Tuesdays With Rosemary and Myra
Why We Are Blogging
We have decided to write a regular blog for several reasons. First, there has never been a greater need for ethical reflection than there is today. We both agree about that, but we are very different people, and often disagree on issues. We hope it will be helpful for us to model respectful disagreement. In addition, we just finished writing a history of the Center which took us three years, and we enjoyed doing that so much that we need an excuse to continue writing together on a weekly basis. So, we don’t mind bothering you with our ideas.
I call myself a “philosophical Christian agnostic” and Rosemary is a member of the Sisters of St. Joseph of Carondolet. Rosemary taught high school English and philosophy at Rockhurst University. She is a stickler for the “King’s English” and proper grammar. I grew up in Texas and just like to talk. We are both old; I turned 68 in July; Rosemary is older. We both have had training and education in ethics, but Rosemary has a PhD. We have both worked in bioethics for many years, and we both LOVE to argue. As Rosemary says, “Doing ethics is all about argument.” But ethics is not about mean-spirited disrespectful exchanges that are so prevalent today in a “red-state/blue-state culture.” Through blogging, we hope that our agreements and disagreements will demonstrate that we can argue respectfully and still love and care about one another.
Blowing Smoke vs. Shocking with Electricity
Rosemary and I decided to focus our inaugural blog post on efforts to resuscitate the newly dead because on August 12, the Center will host David Casarett, MD, author of Shocked: Adventures in Reviving the Recently Dead, to deliver the 21st Rosemary Flanigan Lecture which will, as always, be held at the St. Joseph Medical Center. David is a physician/bioethicist at the University of Pennsylvania, and he will talk about his book, which is a history of resuscitation methods, including some that are REALLY weird, such as blowing cigar smoke into the rectum of someone who has died. GEEZ!! Can you imagine? However, we all know that tobacco, i.e., nicotine is a cardiac stimulant. (I still remember the first time I smoked and recall that it was great and took me ten years to stop in part because I loved the rush it gave me.) So, the theory was that “blowing smoke” could possibly revive a dead person, and as distasteful as it might seem, it was worth trying. (Or maybe they were just sickos….)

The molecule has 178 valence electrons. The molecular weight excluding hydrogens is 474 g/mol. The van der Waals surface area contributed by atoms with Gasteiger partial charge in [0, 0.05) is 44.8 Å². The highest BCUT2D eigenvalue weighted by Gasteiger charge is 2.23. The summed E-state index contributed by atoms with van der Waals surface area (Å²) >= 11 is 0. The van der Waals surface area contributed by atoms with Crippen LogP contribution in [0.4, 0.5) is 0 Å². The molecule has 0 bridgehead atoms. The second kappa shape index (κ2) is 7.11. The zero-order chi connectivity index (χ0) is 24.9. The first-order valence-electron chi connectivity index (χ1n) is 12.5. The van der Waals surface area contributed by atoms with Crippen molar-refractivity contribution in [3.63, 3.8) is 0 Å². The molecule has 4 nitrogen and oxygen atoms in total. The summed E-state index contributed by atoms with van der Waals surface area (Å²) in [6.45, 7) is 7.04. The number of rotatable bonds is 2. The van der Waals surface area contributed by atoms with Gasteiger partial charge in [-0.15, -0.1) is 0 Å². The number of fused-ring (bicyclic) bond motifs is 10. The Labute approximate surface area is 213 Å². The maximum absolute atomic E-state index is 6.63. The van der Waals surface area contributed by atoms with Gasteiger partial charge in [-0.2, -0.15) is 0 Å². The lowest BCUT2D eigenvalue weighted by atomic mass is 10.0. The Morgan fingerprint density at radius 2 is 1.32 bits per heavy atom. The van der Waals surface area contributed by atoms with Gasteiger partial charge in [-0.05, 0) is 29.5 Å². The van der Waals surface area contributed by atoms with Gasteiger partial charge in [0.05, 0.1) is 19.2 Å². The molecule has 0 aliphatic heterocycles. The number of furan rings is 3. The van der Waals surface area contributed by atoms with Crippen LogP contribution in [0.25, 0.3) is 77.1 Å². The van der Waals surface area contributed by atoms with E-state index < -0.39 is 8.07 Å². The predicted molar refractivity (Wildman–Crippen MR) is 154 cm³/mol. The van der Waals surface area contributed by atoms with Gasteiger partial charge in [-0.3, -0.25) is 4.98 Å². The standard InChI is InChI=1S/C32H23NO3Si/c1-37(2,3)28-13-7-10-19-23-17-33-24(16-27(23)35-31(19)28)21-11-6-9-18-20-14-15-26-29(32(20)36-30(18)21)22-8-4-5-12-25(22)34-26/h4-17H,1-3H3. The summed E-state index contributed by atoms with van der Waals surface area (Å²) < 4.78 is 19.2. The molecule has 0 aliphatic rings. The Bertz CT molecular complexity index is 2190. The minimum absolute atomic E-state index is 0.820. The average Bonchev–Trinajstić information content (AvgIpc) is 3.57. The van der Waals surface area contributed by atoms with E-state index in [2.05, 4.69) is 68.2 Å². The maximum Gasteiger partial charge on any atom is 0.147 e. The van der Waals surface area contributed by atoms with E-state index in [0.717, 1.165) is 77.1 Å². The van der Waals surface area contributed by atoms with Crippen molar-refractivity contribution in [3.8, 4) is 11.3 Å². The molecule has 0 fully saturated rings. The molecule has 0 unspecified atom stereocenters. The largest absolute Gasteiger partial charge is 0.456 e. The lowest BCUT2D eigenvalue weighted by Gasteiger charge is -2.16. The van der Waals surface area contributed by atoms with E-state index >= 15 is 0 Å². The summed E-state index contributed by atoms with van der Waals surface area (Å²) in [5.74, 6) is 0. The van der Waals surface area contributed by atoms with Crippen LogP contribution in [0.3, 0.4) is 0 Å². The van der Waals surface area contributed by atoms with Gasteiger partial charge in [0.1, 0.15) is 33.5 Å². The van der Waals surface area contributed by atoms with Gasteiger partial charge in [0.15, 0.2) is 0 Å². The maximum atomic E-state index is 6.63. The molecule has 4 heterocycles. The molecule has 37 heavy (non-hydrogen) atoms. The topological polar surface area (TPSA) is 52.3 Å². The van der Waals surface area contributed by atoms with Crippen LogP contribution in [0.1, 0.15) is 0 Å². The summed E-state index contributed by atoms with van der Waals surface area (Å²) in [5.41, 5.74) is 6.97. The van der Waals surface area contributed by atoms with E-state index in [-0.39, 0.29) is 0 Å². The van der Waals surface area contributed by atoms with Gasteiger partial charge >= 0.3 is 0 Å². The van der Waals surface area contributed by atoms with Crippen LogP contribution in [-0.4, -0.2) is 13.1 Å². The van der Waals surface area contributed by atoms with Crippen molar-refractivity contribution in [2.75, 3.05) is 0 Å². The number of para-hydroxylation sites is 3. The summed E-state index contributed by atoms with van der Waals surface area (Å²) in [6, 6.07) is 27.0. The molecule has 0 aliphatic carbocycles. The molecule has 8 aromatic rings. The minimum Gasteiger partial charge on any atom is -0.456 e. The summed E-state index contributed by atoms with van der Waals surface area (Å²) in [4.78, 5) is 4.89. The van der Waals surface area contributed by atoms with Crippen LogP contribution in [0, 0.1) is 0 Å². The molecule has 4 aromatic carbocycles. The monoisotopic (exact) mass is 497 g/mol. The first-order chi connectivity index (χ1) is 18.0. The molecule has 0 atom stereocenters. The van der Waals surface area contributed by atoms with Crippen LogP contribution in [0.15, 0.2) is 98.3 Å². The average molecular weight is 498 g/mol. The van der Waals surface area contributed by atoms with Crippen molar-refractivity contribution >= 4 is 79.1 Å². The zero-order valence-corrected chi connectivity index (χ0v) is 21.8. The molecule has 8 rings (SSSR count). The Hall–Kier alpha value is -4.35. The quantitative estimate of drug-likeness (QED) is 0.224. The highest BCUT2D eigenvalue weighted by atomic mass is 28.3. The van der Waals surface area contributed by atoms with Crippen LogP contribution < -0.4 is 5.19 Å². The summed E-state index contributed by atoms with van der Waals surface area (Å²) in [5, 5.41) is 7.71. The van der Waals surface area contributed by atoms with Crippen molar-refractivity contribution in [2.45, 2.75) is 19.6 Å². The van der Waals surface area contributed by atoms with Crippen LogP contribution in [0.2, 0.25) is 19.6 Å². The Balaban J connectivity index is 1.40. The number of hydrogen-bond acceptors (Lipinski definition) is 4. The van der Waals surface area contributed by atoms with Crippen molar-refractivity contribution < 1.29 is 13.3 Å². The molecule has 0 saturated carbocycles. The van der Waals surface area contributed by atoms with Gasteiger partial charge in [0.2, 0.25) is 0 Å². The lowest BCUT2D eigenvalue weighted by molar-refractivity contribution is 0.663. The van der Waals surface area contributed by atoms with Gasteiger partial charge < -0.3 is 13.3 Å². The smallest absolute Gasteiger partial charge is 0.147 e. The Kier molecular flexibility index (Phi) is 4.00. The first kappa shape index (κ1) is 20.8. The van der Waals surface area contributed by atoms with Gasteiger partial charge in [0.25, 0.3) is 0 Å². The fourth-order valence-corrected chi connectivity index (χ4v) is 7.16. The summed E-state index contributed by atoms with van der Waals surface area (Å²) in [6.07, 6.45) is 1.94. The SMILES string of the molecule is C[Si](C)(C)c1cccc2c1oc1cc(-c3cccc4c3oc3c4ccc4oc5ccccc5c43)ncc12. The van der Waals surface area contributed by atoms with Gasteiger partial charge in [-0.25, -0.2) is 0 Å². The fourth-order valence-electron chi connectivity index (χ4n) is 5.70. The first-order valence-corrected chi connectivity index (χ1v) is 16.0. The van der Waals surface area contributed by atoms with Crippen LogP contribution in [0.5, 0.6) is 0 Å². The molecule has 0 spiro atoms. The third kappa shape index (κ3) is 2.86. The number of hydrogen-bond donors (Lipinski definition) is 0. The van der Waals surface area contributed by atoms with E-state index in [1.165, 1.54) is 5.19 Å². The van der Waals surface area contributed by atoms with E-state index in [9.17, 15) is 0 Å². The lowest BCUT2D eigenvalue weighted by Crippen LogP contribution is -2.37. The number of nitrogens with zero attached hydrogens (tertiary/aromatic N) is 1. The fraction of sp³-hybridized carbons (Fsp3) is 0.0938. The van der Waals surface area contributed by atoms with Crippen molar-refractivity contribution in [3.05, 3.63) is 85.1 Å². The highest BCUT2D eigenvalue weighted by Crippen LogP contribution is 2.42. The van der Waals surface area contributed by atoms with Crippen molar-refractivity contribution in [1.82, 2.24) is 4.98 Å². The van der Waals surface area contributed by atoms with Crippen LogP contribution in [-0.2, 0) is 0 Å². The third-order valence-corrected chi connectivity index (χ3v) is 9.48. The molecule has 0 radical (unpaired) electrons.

Is this really any stranger than resuscitating ALL those who die in our hospitals UNLESS the poor soul’s doctor has written a DNR (Do No Resuscitate) order? Is it stranger than policy based on our society’s belief that “anything is better than dying”, including the things we do to those who die in our hospitals today? Stranger than when someone calls a “Code Blue” over the hospital’s PA, people run down the hall with a crash cart? Then someone pounds on the deceased’s chest, inject stimulants directly into his or her heart, and/or shocks them with electricity? The two of us think that, in many instances, the current practice seems just as odd as blowing smoke up a dead person’s rear. We wonder if healthcare professionals have thought about adding a cigar to crash carts ...
August 12 Flanigan Lecture
Please join us on August 12 to hear Dr. Casarett talk about his research and all the weird things he discovered while writing Shocked (you won’t even believe it), and to also discuss this important healthcare policy issue with him. If you are not able to be in KC for the lecture, it will be videotaped and posted on the Center’s website shortly thereafter. Regardless whether you are there or not, we encourage you to tell us what you think about the universal application of CPR for those who die in hospitals by commenting on this blog post.
For more information about the Flanigan Lecture or other Center events, go to the Center’s website at www.practicalbioethics.org.
Myra Christopher is the Kathleen M. Foley Chair for Pain and Palliative Care at the Center for Practical Bioethics. Rosemary Flanigan, PhD, joined the Center’s board in 1986, was its chairwoman in 1991 and, for 17 years following her 1992 retirement from Rockhurst University, served on the Center’s staff.